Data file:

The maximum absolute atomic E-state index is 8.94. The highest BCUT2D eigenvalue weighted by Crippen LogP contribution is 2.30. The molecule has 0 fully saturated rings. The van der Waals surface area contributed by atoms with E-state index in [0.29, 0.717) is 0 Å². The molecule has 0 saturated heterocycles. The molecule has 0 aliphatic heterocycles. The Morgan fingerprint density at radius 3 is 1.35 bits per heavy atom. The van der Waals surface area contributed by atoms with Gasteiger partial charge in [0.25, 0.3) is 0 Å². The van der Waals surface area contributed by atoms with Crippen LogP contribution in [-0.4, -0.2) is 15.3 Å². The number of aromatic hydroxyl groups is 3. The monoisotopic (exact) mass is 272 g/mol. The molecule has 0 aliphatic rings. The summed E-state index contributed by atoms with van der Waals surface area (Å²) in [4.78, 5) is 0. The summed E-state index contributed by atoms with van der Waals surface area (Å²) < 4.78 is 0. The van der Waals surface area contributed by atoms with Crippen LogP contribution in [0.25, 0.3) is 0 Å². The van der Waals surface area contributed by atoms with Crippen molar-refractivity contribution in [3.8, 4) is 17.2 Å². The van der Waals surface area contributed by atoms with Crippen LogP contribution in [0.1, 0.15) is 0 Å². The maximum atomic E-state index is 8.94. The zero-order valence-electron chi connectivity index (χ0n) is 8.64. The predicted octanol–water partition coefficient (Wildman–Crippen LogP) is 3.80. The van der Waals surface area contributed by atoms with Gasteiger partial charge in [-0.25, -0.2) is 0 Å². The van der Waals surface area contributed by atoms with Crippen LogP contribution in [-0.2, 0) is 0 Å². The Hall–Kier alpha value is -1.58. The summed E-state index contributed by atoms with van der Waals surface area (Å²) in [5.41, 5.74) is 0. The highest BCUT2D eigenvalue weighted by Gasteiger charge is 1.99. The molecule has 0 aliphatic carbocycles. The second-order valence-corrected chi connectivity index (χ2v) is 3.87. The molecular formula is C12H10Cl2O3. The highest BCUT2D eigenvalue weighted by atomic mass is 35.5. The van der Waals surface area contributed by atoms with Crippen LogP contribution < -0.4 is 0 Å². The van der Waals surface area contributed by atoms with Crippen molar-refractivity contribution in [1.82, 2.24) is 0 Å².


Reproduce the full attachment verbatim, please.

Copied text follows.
The maximum absolute atomic E-state index is 8.94. The highest BCUT2D eigenvalue weighted by Crippen LogP contribution is 2.30. The molecule has 0 fully saturated rings. The van der Waals surface area contributed by atoms with E-state index in [0.29, 0.717) is 0 Å². The molecule has 0 saturated heterocycles. The molecule has 0 aliphatic heterocycles. The Morgan fingerprint density at radius 3 is 1.35 bits per heavy atom. The van der Waals surface area contributed by atoms with Gasteiger partial charge in [0.25, 0.3) is 0 Å². The van der Waals surface area contributed by atoms with Crippen LogP contribution in [-0.4, -0.2) is 15.3 Å². The number of aromatic hydroxyl groups is 3. The monoisotopic (exact) mass is 272 g/mol. The molecule has 0 aliphatic rings. The summed E-state index contributed by atoms with van der Waals surface area (Å²) in [4.78, 5) is 0. The summed E-state index contributed by atoms with van der Waals surface area (Å²) < 4.78 is 0. The van der Waals surface area contributed by atoms with Crippen LogP contribution in [0.25, 0.3) is 0 Å². The van der Waals surface area contributed by atoms with Crippen molar-refractivity contribution in [3.8, 4) is 17.2 Å². The van der Waals surface area contributed by atoms with Crippen LogP contribution in [0.1, 0.15) is 0 Å². The maximum atomic E-state index is 8.94. The zero-order valence-electron chi connectivity index (χ0n) is 8.64. The predicted octanol–water partition coefficient (Wildman–Crippen LogP) is 3.80. The van der Waals surface area contributed by atoms with Gasteiger partial charge in [-0.25, -0.2) is 0 Å². The van der Waals surface area contributed by atoms with Crippen LogP contribution in [-0.2, 0) is 0 Å². The Hall–Kier alpha value is -1.58. The summed E-state index contributed by atoms with van der Waals surface area (Å²) in [5.41, 5.74) is 0. The highest BCUT2D eigenvalue weighted by Gasteiger charge is 1.99. The molecule has 0 aliphatic carbocycles. The second-order valence-corrected chi connectivity index (χ2v) is 3.87. The molecular formula is C12H10Cl2O3. The highest BCUT2D eigenvalue weighted by atomic mass is 35.5. The van der Waals surface area contributed by atoms with Crippen LogP contribution < -0.4 is 0 Å². The van der Waals surface area contributed by atoms with Crippen molar-refractivity contribution in [1.82, 2.24) is 0 Å².